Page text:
Winter is finally starting to come around now that it is the end of February? Jeeze would have been nice a couple months back. My usual partners were either busy with school or chicken about the weather potentially being rainy for the weekend so I had to resort to someone else to get a climbing fix. Carly has been wanting to go ice climbing for a while and we have a beginner trip planned for the second weekend in March with a few other people. But since the weekend was open we decided to head north. Since I plan to go to North Conway for the other beginner trip I decided it would be good to go to the Adirondacks. After some very last minute planning on Thursday night we solidified our plans to go Friday after work.
The complication to our plan was the first snowfall we have gotten in a while here in the northeast. While it wasn’t supposed to be more than rain in southern CT I woke up to a few inches of heavy stuff on the lawn. Work wore on and finally I got out a little before 4 and headed to Chris’ house to pick up his ice tools for Carly. Speeding home I began packing. Luckily since I’m getting better at packing and we planned to stay in a hotel I was able to get things ready, including food, in a little more than 45 minutes. Zipping off to Carly’s place we were on the road a little before 6pm. …
The snow had stopped many hours earlier and turned to just rain. The rain picked up even more as we got to Hartford and was drenching all the way through to near Albany. In a way I hoped it was snow up in the mountains but if it was it would be a bunch. As it turned out that rain we went through did dump in the higher elevations of VT somewhere around 28″ of awesome powder and made for one of the best skiing weekends period as a few friends told me. For our trip to the Dacks the snow did pick up after a few exits north of Albany. Luckily it wasn’t too bad and we were still able to maintain a good pace to Lake Placid. Once off the highway the roads were snow covered but the Subaru and the new snow tires were awesome.
Rolling into Lake Placid we headed to the place I’ve stayed a few times. It isn’t nice, but it is cheap and that’s my main criterion. Clean and dry are close runners up. Getting there I was surprised at the number of cars in the lot. I was even more surprised when the office was closed and we didn’t have a reservation. We headed back into town and stopped at a few more Mom & Pop places which were also similarly full but closed offices. Begrudgingly we went to the Comfort Inn and forked out $140 for a room. All the other places in town were either booked or not open. While the room included breakfast it was impossible to get enough to make up the difference in price.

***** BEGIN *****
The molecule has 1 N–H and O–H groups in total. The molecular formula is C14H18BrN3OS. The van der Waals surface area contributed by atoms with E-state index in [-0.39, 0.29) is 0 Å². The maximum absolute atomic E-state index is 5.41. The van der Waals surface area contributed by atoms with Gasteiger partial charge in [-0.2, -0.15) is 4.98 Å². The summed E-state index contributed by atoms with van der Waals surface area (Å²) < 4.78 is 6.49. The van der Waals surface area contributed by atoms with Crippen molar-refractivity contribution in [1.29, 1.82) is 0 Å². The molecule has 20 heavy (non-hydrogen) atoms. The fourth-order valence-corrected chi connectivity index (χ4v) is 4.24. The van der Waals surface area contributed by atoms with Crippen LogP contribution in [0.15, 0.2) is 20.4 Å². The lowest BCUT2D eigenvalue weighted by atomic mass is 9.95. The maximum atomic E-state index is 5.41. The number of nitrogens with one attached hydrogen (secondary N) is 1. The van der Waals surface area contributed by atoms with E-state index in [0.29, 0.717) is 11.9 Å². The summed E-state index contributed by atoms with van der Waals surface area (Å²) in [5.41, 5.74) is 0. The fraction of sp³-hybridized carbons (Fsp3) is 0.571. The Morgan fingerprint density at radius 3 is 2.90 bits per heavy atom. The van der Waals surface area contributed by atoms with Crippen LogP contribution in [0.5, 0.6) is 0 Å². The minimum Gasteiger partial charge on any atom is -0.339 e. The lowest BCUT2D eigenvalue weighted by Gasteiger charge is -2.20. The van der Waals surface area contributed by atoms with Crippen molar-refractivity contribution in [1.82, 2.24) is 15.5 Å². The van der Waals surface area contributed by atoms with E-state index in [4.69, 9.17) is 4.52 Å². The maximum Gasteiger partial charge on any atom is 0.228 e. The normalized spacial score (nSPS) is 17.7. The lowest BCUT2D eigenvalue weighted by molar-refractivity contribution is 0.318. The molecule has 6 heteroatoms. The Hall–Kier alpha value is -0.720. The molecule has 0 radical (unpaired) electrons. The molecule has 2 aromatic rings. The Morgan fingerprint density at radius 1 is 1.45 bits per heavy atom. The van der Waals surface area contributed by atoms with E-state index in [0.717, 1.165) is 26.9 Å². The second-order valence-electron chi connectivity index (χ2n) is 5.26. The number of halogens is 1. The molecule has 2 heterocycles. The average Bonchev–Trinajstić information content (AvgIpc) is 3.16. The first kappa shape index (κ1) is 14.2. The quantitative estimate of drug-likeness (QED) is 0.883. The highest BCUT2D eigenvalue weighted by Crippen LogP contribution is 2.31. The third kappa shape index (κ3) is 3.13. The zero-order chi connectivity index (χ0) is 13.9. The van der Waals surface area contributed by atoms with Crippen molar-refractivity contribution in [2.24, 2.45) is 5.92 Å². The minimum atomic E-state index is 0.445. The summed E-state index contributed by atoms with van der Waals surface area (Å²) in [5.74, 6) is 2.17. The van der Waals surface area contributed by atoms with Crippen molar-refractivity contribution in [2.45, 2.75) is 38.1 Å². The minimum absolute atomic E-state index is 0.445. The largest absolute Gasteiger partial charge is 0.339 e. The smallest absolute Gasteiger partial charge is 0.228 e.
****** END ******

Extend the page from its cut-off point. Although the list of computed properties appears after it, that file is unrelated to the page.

Our first order of the day was to get another room and also pick up the rental boots/crampons from the Mountaineer. We decided to stop into the little hostel Tmax & Topos between Lake Placid and Keene. They happened to have a couple beds open so we picked them up since they came to about $31/person.
With boots and crampons in hand we headed towards Cascade Pass. While this notch is usually windy it was very windy on this day. The passing front was pushing a lot of air around and while not that cold (mid 20’s) it was probably about 40 mph in the pass. Not wanting to go to the normal top roping area I’ve been to here we went up to Buster (WI2-3) a little farther left of the Pitchoff Right area. We were the only ones there for most of the time we spent here which was nice, but it was still windy enough that communication was difficult. I gave Carly some pointers and after setting up a TR she made pretty good work of the route at probably a WI2+ grade. After this we alternated and took different routes up the same general flow. I tossed in a couple mixed lines which was quite fun. On one line I was able to just scratch my left pick into a tiny seam while stemming between rock and ice. At the top a crack appeared and I was able to torque my tool in there with surprising effectiveness. I’ll have to seek out some mixed climbing again soon.